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Speeches and Floor Statements

Beyer Remarks On Unemployment Fraud Bill

Rep. Don Beyer (D-VA), Senior House Democrat on Congress’ Joint Economic Committee, member of the House Committee on Ways and Means, and office neighbor of Rep. George Santos (R-NY) delivered remarks during floor debate on Republican legislation that would eliminate $2 billion in funding for unemployment fraud prevention.

The bill passed in the House with universal support from Republicans, including Rep. George Santos, who was indicted for numerous financial crimes including unemployment fraud yesterday.

Beyer remarks as prepared follow below (remarks delivered are available here).

Mister Speaker, I stand in opposition to this bill which is nothing more than a disingenuous attempt to undermine the federal unemployment insurance program, which provided a critical lifeline to millions of American workers during the COVID-19 pandemic.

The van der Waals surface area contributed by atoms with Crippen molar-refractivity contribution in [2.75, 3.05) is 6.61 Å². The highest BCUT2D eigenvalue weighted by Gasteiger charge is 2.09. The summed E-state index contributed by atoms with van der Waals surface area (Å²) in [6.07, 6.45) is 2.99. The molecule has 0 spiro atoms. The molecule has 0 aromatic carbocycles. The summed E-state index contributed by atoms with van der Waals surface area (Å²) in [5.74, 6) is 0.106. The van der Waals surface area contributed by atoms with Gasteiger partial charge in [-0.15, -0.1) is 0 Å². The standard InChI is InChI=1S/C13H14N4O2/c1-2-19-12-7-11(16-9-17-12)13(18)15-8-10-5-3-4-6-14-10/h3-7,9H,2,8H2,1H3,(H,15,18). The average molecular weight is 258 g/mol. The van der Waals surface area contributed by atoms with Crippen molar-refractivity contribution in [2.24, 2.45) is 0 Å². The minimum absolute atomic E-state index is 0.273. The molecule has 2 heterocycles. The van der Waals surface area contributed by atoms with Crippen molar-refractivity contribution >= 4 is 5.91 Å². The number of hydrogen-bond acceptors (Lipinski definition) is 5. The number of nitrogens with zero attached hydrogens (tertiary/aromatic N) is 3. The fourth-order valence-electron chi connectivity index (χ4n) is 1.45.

My Republican colleagues say they are concerned about unemployment fraud. I am too.

However, this bill would do nothing to claw back stolen UI funds. In fact, it would go a long way towards stopping the ongoing successful work by the federal government to fight fraud and hold criminals accountable.

It would rescind $2 billion in funding provided to the Department of Labor in the American Rescue Plan to strengthen the UI system and improve fraud detection and prevention, and replace it with a bizarre set of incentives for states to go after ordinary workers who were overpaid through no fault of their own.

DOL assistance facilitated by the Rescue Plan has already had a noticeable impact in my state of Virginia. Following guidance from the Department, the Virginia Employment Commission was able to make a significant dent in the UI appeals backlog that has plagued the state UI system for years.

It astonishes me that my friends from the other side of the aisle are advocating for a bill that would prevent the DOL from doing this type of work.

There’s no question that the UI system needs improvement, but this bill would make the system more vulnerable to fraud, less responsive, and expose American workers to surprise bills and litigation.